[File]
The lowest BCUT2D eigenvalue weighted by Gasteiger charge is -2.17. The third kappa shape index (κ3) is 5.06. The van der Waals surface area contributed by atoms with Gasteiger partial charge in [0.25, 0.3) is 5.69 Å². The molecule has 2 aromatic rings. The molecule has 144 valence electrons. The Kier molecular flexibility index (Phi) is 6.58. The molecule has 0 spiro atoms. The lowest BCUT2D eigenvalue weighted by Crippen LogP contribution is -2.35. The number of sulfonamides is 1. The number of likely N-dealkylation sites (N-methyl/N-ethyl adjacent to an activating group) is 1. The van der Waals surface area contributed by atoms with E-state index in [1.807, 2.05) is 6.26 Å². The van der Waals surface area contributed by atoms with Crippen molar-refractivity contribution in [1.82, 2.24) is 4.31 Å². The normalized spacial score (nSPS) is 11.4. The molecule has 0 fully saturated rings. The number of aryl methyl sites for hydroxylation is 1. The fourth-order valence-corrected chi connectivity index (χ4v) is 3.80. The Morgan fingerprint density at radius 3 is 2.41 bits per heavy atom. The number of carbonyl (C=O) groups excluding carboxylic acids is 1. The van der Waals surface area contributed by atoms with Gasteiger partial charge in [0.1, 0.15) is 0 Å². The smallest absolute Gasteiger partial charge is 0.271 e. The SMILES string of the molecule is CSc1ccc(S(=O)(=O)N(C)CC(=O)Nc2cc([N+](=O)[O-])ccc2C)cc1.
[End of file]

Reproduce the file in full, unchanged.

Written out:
The lowest BCUT2D eigenvalue weighted by Gasteiger charge is -2.17. The third kappa shape index (κ3) is 5.06. The van der Waals surface area contributed by atoms with Gasteiger partial charge in [0.25, 0.3) is 5.69 Å². The molecule has 2 aromatic rings. The molecule has 144 valence electrons. The Kier molecular flexibility index (Phi) is 6.58. The molecule has 0 spiro atoms. The lowest BCUT2D eigenvalue weighted by Crippen LogP contribution is -2.35. The number of sulfonamides is 1. The number of likely N-dealkylation sites (N-methyl/N-ethyl adjacent to an activating group) is 1. The van der Waals surface area contributed by atoms with E-state index in [1.807, 2.05) is 6.26 Å². The van der Waals surface area contributed by atoms with Crippen molar-refractivity contribution in [1.82, 2.24) is 4.31 Å². The normalized spacial score (nSPS) is 11.4. The molecule has 0 fully saturated rings. The number of aryl methyl sites for hydroxylation is 1. The fourth-order valence-corrected chi connectivity index (χ4v) is 3.80. The Morgan fingerprint density at radius 3 is 2.41 bits per heavy atom. The number of carbonyl (C=O) groups excluding carboxylic acids is 1. The van der Waals surface area contributed by atoms with Gasteiger partial charge in [0.1, 0.15) is 0 Å². The smallest absolute Gasteiger partial charge is 0.271 e. The SMILES string of the molecule is CSc1ccc(S(=O)(=O)N(C)CC(=O)Nc2cc([N+](=O)[O-])ccc2C)cc1.